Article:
Keeping one step ahead of your child who is a step ahead of you.

Every parent has felt it. You are being run-ragged and out-paced by someone half your size with twice your stamina. They’ve pestered you till you’ve given in to their every desire. They have more determination and persistence than you thought was possible and they aren’t taking no for an answer. When you’re tired and a few steps behind, it seems like you’re losing every battle. Part of what makes parenting so wonderful and challenging is that kids are SMART. They may have fewer words than you but they are observing the world like a hawk. Even before they can talk, they know how to get your attention and get what they want. Here are some tips for keeping pace with your smarty-pants, while also teaching your child some important life lessions — how to get attention the right way and how to trust your leadership.

1. Anticipate what they want. If you pay attention, you can figure out pretty quickly what your kid tends to want or ask for the most (whether it’s juice, a story, a cartoon). Use these little treats as incentives and ask for some things that you would like in return. Try saying things like “we can cuddle up and read that story you love…when you pick up your toys”. Or, “you can have the juice box…if you can make it through the grocery store without pulling items off the shelf.” Use your psychic parenting skills to offer them these treats before they think to ask. You’ll be happier that you are thinking ahead and getting some needs met, and your child will feel pleased to get what they want with less begging.

2. Be a leader. If you lead, they will follow. Your kids want to be near you most of all, so use this to your advantage. You want to leave the house and they are kicking and screaming? Start walking out – they will follow you.

3. Talk less. Your explaining and lecturing and arguing is a one way ticket to losing steam and giving in. The fewer words you use the stronger your position and the better able your child is to understand what you need and want.  Your child will debate you all day if you let them and it takes two to argue. If you want to tell them ‘why’ you need or want them to do something, that’s fine but keep it one sentence long and end the conversation – walk away if you need to. If they want to have the last word, let ’em. You’re still sticking to what you said and they can’t argue if you aren’t talking.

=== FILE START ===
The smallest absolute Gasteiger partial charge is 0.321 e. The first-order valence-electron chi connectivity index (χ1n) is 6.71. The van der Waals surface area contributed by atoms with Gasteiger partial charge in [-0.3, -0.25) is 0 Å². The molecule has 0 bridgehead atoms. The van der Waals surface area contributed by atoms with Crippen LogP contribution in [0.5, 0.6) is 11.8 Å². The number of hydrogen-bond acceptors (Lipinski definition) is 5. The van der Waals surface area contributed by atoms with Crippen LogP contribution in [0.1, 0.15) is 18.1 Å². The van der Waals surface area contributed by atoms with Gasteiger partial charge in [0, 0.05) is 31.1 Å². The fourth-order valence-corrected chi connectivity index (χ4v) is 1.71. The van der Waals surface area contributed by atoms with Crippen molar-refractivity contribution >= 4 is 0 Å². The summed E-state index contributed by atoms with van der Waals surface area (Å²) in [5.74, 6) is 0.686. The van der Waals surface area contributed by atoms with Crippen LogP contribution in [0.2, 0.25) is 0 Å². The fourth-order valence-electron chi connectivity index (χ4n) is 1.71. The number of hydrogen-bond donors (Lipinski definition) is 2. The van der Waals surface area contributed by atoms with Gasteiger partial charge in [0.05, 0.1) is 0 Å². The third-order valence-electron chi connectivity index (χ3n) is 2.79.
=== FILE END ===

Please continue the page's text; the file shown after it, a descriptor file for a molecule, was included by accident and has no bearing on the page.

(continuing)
4. Be a broken record. As I said above, it takes two to argue. You make your point, they make their point, you tell them they’re wrong, they tell you you’re wrong, and around and around you go. Talking less is key. And if you feel the urge to talk or 5 minutes has passed and your child is still digging in their heels, repeat yourself. Don’t try to rationalize with your child – they will reason back. Don’t try to persuade them to do the right thing – that will leave them feeling manipulated and robbed of their free will. Just repeat what you need or want from them. Be a broken record, calmly repeat yourself…your child will get the message. They can’t talk or yell their way out of it.

Jenn Bernert, MA, LMHC  *  jenn@jennanddavid.org   *  206.707.1247

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About Jenn Bernert

Jenn Bernert (LMHC) is a veteran parent coach and licensed therapist in the State of Washington (LH60169801). She holds a Master’s Degree in Psychology from Saybrook University (Graduate School of Psychology) in San Francisco, CA., and a Bachelor’s Degree in Social Sciences from Western Washington University. Jenn has been providing adults, families, children and agencies parent coaching, therapy, counseling, organizational leadership and advocacy for 10 years.

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